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Changing the clocks twice a year can’t be a great idea when so many of us barely get enough sleep as it is.

As long as we have to fall back this weekend anyway, let’s use that extra hour to ponder the impossible-to-overstate importance of getting a good night’s sleep. You could easily spend weeks scouring research on the link between poor sleep and poor health outcomes and still not get true appreciation for the vital role that uninterrupted shut-eye plays in our physical and mental well-being. Hell, spend one second looking at these anatomic scans of a sleep-deprived brain, and that could solidify the concept.

Beyond daylight saving, Calm’s survey contains some worrying revelations about people’s sleep habits. Over 40% of respondents said they slept less than six hours per night on average, and 18% said they slept less than five. Doctors typically recommend seven or more.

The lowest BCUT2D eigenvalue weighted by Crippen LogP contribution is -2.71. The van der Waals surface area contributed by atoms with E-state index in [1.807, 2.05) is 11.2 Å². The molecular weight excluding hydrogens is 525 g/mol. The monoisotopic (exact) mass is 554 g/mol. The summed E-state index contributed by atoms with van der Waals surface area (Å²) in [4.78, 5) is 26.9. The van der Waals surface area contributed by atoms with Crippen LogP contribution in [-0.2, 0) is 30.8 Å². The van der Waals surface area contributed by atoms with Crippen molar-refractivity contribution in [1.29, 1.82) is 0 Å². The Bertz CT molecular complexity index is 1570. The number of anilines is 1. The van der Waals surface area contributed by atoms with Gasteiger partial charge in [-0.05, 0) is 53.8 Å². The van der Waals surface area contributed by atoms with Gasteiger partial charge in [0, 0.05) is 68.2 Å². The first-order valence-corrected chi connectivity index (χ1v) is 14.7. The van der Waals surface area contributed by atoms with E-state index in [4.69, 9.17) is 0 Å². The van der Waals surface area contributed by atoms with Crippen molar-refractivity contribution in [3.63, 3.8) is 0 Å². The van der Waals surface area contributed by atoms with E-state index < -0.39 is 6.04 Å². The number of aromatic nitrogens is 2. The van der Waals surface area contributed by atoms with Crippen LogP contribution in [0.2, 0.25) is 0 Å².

Just in time for daylight saving time, which ends Sunday, a new survey from meditation app Calm takes a broad look at sleep patterns in the United States and the U.K. to reveal how much—or how little—people are actually getting.

The findings are telling, with two-thirds of respondents saying they had difficultly adjusting to new time schedules after daylight saving time kicked in. Among those, 17% said it took them more than a week to get back to normal and another 7% said that their routines were “significantly” disrupted.

Read the complete Fast Company article BY CHRISTOPHER ZARA

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